3. Choose the best occasion. Christmas can be a great time to express appreciation but your gift doesn’t have to be a festive one and you could even consider showing thanks at other times of the year, such as New Year or Easter. Be considerate of the recipient’s culture too, a Thanksgiving gift for a US colleague and non-alcoholic gifts for Muslim contacts.
  4. Choose the right giver. People build relationships with individuals so don’t send a gift from your company. An accompanying card can create a personal touch that evokes an emotional response, so get everyone to sign it. Consider delivering the gift personally – it will be remembered for much longer.
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Our gift to you… Win a handmade Commemorative Sports Book…
Commemorative Sports Book

If you’re looking for a way of saying thank you to a sports-mad colleague or a football-obsessed supplier, then enter our GLR News competition to win a fascinating commemorative Sports Book.

These handmade, hand-bound, leatherette sports books contain genuine newspaper stories covering the highs and lows of a favourite sport or football team from the past 100 years. Each book takes four specialist craftsmen to create and carries a personalised front plate with the recipient’s name.

Win a copy of a Commemorative Sports Book in our prize drawWorth £44.99, we’ve got Sports Books to give away to 5 lucky GLR members.

Choose from the following:
Sports Football teams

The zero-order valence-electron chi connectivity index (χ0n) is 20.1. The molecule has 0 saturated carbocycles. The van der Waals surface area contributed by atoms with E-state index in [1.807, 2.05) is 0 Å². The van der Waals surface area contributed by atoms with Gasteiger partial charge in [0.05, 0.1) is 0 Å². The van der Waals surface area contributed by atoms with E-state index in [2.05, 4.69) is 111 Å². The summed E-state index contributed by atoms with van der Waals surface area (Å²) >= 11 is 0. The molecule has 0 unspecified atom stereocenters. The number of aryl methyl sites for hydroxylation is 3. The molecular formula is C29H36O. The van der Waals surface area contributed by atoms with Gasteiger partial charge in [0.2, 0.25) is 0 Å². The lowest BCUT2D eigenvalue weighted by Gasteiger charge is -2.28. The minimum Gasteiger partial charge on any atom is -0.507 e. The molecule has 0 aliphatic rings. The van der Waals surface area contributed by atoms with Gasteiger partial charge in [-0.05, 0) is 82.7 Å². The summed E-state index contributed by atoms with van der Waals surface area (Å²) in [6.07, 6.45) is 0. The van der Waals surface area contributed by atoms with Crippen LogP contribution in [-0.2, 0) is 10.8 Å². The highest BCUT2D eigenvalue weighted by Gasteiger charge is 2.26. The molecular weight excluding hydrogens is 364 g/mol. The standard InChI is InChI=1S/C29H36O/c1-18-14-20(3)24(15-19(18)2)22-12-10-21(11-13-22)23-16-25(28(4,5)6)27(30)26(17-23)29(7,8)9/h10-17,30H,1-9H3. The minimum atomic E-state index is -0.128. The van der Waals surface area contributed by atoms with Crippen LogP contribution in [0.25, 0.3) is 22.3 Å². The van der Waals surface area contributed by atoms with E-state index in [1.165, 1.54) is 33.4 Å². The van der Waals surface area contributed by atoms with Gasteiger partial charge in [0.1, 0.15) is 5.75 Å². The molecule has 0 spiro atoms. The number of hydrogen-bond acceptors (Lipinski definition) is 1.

• International Rugby
  • International Cricket
  • Formula 1
  • Horse Racing
  • Wimbledon Tennis
  • Open Golf
  • Boxing
  • Aberdeen
  • Arsenal
  • Aston Villa
  • Birmingham
  • Blackburn
  • Bolton
  • Cardiff
  • Celtic
  • Charlton
  • Chelsea
  • Coventry
  • Crystal Palace
  • Derby
  • Dundee Utd
  • Everton
  • Fulham
  • Hearts
  • Hibernian
  • Ipswich
  • Leeds
  • Leicester
  • Liverpool
  • Manchester City
  • Manchester Utd
  • Middlesbrough
  • Newcastle
  • Norwich
  • Nottingham Forest
  • Portsmouth
  • Preston
  • QPR
  • Rangers
  • Reading
  • Sheffield Utd
  • Sheffield Wednesday
  • Southampton
  • Stoke
  • Sunderland
  • Tottenham
  • Watford
  • West Bromwich
  • West Ham
  • Wigan
  • Wolves

10% discount for all CIM GLR members on these gifts and more…

commemorative News Book

To find out more about newspaper gifts visit or call Historic Newspapers on 0844 770 7690. You can also get original newspapers from any date in the last 100 years presented in beautiful gift boxes. We also offer commemorative news books. Visit or call 0844 770 7687.

Quote promotional code CM01 with your order.

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Get your assignment hints and revision tips

Group of studentsIf you’re preparing for December’s exams or hand-in deadline, you’re probably short on time, so we’ve made this advice page short, snappy and full of quick links. Wishing all the CIM’s studying members the best of luck in December!

Many of these resources are free, some have fees attached. Don't forget you will need to log in to the CIM website to gain access to CIM resources. If you have any problems getting in call CIM Membership Services on 01628 427120.

Free CIM GLR revision helpline - 01784 463057